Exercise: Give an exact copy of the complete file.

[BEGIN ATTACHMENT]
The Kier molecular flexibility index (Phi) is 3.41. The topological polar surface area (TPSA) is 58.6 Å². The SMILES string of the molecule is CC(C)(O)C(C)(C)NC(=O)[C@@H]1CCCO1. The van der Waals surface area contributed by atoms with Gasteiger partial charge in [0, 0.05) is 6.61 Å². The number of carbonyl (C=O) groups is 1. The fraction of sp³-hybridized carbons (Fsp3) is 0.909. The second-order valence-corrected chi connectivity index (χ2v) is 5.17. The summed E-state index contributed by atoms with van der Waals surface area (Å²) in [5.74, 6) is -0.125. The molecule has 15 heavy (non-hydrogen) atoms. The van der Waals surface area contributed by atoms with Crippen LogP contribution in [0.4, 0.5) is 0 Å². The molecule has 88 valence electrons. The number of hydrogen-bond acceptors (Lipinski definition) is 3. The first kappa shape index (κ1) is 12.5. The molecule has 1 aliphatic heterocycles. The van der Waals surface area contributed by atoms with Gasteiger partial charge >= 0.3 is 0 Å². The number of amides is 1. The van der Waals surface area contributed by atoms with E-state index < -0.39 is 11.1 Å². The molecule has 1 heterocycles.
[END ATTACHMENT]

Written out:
The Kier molecular flexibility index (Phi) is 3.41. The topological polar surface area (TPSA) is 58.6 Å². The SMILES string of the molecule is CC(C)(O)C(C)(C)NC(=O)[C@@H]1CCCO1. The van der Waals surface area contributed by atoms with Gasteiger partial charge in [0, 0.05) is 6.61 Å². The number of carbonyl (C=O) groups is 1. The fraction of sp³-hybridized carbons (Fsp3) is 0.909. The second-order valence-corrected chi connectivity index (χ2v) is 5.17. The summed E-state index contributed by atoms with van der Waals surface area (Å²) in [5.74, 6) is -0.125. The molecule has 15 heavy (non-hydrogen) atoms. The van der Waals surface area contributed by atoms with Crippen LogP contribution in [0.4, 0.5) is 0 Å². The molecule has 88 valence electrons. The number of hydrogen-bond acceptors (Lipinski definition) is 3. The first kappa shape index (κ1) is 12.5. The molecule has 1 aliphatic heterocycles. The van der Waals surface area contributed by atoms with Gasteiger partial charge >= 0.3 is 0 Å². The number of amides is 1. The van der Waals surface area contributed by atoms with E-state index < -0.39 is 11.1 Å². The molecule has 1 heterocycles.